Letters: Judges step in where MPs fail

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Sir: Few could argue with the central point of Lindsay Farmer's article ("Now judges speak out, but should we listen?", 7 August); that this country needs a formal written constitution together with a Bill of Rights. She is quite correct to say that without this, where powers are not clearly settled as between the political institutions, there will always be questions over the propriety of particular cases where ministers are the subject of judicial censure.

However, there is a danger that concentration on a few causes celebres, especially in the field of judicial review, will skew our perspective. The judiciary is a changing institution. The cause of a new judicial activism has more to do with the nature of the modern administration of government than it has to with the politicisation of the judiciary.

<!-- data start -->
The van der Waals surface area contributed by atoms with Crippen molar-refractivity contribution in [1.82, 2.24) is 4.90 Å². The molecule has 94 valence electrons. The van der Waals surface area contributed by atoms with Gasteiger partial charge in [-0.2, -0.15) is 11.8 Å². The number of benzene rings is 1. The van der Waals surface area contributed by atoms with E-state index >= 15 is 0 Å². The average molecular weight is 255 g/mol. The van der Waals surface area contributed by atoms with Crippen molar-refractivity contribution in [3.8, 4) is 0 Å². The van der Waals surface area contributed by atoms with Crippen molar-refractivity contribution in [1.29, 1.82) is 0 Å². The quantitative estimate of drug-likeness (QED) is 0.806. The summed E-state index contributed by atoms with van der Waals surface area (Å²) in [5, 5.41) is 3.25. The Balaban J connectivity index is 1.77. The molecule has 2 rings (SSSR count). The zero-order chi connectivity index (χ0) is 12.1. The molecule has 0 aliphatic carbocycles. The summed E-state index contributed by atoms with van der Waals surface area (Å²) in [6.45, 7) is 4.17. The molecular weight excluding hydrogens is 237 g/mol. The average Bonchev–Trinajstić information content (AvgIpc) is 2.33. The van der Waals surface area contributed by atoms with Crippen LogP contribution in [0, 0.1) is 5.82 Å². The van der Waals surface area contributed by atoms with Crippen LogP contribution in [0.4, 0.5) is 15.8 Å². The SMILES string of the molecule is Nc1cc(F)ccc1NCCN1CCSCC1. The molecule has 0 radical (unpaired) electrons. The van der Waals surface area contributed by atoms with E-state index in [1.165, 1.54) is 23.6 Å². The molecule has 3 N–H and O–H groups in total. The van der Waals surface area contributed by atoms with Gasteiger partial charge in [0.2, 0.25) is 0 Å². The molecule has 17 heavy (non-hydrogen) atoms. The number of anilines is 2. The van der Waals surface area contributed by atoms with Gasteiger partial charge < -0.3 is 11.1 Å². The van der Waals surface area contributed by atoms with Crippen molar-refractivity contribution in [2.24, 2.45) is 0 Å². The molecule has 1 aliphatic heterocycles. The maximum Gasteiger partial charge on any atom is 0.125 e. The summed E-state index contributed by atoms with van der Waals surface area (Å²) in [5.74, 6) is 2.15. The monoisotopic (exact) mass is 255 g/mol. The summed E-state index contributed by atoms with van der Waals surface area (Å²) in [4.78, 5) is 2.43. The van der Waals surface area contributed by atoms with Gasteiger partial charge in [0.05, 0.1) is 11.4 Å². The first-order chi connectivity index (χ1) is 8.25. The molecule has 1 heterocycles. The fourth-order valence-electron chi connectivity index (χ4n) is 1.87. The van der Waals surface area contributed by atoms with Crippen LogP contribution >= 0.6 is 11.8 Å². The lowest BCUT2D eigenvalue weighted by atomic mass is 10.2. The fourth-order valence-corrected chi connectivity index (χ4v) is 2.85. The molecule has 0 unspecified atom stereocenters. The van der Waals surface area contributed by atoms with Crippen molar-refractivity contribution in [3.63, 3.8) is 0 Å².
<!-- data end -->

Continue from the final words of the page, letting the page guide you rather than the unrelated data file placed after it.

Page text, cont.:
The media only report a tiny minority of judicial review cases: research proves that the vast majority of cases will never have been as far as a grade 7 civil servant, let alone a minister. In the few cases that the judiciary do question a judgement of a secretary of state it is very difficult to see any usurpation of parliamentary sovereignty. In fact in checking the executive in new ways, it could be argued that they are often doing the job our representatives are failing in, for which many of us are grateful.


Cardiff Law School

University of Wales